¼ cup orange juice, preferably freshly squeezed
½ cup seltzer
½ teaspoon fresh lime juice
Twist of orange or orange slice for garnish

Tart Cherry Spritzer
Cherry Spritzer

Photo: Stephanie Clarke Photo: Stephanie Clarke

Add ice to a cocktail glass. Pour the cherry juice over the ice, then add the orange juice, seltzer, and lime juice. Garnish with an orange twist or slice.

Makes 1 serving.

Nutrition information per serving: 44 calories, 0 g fat, 0 g saturated fat, 10 g carbs, 0 g fiber, 8 g sugars (0 g added), 0 g protein, 28 mg sodium.

Mango-Green Tea Refresher

Chilled green tea with a dash of turmeric is used as the base, a combination that’s loaded with antioxidants, catechins, and polyphenols that may help prevent chronic disease. The mango purée adds vitamin C, fiber, and sweetness.

2 cups filtered water
1 green-tea bag
⅛ teaspoon turmeric
1 teaspoon agave syrup
1 large ripe mango, peeled and cut into chunks, or 1 cup frozen mango chunks, thawed
1 tablespoon fresh lime juice
Lime wedges and fresh mint for garnish

Mango Greet Tea Refresher
Mango-Green Tea Refresher

Photo: Stephanie Clarke Photo: Stephanie Clarke

1. Bring the water to a boil in a medium pot. Remove the pot from the heat and add the green-tea bag, turmeric, and agave syrup to the water. Stir to combine the ingredients and let steep for 2 to 3 minutes (no longer, or the tea may become bitter). Remove the tea bag. Set pan aside to cool.

2. Add the mango, lime juice, and 3 tablespoons of water to a blender or food processor and blend until puréed. Set aside.

3. Once the green tea has cooled, pour it into a pitcher or large jar, then stir in the mango purée until combined. Chill the mixture in the refrigerator for an hour or up to three days. Serve over ice and garnish with a lime wedge and a sprig of fresh mint.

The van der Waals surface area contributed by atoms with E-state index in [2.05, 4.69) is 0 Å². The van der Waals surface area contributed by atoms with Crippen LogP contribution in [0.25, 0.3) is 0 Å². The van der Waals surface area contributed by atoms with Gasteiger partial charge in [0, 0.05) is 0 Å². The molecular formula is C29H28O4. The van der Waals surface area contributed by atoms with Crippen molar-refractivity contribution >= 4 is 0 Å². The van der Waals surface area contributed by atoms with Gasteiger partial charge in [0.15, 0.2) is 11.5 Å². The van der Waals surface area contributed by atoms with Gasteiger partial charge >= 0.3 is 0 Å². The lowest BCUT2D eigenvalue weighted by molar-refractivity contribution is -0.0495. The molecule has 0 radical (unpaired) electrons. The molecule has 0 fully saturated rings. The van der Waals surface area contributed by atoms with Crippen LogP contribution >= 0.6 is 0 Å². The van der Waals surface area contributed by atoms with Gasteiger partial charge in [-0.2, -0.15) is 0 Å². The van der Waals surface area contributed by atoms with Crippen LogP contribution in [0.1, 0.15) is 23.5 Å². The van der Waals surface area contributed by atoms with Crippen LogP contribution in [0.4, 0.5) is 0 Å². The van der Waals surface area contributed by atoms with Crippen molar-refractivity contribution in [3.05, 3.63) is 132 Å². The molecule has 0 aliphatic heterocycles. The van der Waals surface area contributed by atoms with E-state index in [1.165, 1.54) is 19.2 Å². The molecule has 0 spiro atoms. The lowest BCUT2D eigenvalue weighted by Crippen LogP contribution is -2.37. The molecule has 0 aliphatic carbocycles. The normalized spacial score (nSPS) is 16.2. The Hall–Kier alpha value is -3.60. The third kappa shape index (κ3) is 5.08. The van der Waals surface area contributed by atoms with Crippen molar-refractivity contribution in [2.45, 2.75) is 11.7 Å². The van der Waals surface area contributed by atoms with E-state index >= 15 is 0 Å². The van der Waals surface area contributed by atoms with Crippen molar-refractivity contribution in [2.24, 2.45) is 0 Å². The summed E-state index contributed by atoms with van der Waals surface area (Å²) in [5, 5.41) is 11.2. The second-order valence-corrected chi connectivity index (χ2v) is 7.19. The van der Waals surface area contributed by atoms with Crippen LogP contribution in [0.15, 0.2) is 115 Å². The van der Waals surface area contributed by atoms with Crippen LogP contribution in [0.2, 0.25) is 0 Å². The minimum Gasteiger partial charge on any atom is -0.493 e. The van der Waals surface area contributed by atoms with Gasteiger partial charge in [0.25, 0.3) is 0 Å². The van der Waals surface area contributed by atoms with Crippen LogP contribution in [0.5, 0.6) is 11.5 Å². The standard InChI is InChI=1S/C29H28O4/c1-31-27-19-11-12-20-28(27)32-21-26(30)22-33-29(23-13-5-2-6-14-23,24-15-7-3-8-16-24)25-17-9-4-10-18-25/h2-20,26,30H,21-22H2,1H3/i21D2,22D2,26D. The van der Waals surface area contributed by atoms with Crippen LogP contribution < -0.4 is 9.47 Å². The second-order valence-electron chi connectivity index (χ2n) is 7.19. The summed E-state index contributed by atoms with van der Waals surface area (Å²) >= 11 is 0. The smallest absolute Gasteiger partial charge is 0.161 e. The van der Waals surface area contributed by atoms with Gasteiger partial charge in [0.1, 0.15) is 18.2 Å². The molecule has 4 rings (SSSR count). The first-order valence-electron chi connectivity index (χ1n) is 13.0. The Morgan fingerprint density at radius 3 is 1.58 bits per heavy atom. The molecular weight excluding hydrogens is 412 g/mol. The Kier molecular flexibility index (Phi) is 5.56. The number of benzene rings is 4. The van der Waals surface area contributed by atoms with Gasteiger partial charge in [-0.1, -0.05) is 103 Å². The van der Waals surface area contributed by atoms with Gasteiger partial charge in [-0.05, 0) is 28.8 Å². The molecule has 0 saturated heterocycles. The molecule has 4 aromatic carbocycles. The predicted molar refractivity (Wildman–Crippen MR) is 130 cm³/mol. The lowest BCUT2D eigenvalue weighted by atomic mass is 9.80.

Makes 2 servings.

Nutrition information per serving: 62 calories, 0 g fat, 0 g saturated fat, 15 g carbs, 1 g fiber, 13 g sugars (2 g added), 1 g protein, 4 mg sodium.

Blueberry, Lemon, and Chia Fresca

Chia seeds soak up the liquid they’re in to form a gel-like consistency. They promote gut health and help stabilize blood sugars. These tiny seeds are also a good source of anti-inflammatory omega-3 fatty acids. And while all fruits are nutrient-dense, blueberries stand out for their high concentration of anthocyanins, compounds that fight inflammation.

2 cups filtered water
1½ tablespoons chia seeds
1 cup fresh blueberries, plus 6 berries for garnish
1 tablespoon fresh lemon juice
1 teaspoon agave syrup or honey
Twist of lemon or lemon slices for garnish

Blueberry Lemon Chia Fresca
Blueberry, Lemon, and Chia Fresca

Photo: Stephanie Clarke Photo: Stephanie Clarke

1. Add the water and chia seeds to a pitcher or mason jar with a lid. Shake a few times to mix. Refrigerate for at least 20 minutes, stirring or shaking once or twice. (This mixture will last for three days in the refrigerator.)

2. Add the blueberries, lemon juice, and agave syrup to a blender and purée until smooth. (Smaller blender containers work well for making this portion of purée, but you can also use a food processor or regular blender.) Refrigerate the blueberry purée in a sealed container until ready to use.

3. When ready to serve, divide the chia water between two cocktail glasses. Add half the blueberry purée to each glass. Garnish each with a lemon twist or slice and fresh blueberries.

Makes 2 servings.

Nutrition information per serving: 97 calories, 3 g fat, 0 g saturated fat, 16 g carbs, 5 g fiber, 10 g sugars (2 g added), 3 g protein, 0 mg sodium.

Stephanie Clarke RD

Stephanie Clarke

Stephanie Clarke, RD, is the founder of C&J Nutrition, a nutrition consulting, communications, and workplace wellness company. She lives in the Washington, D.C., suburbs of Maryland with her husband and two young daughters.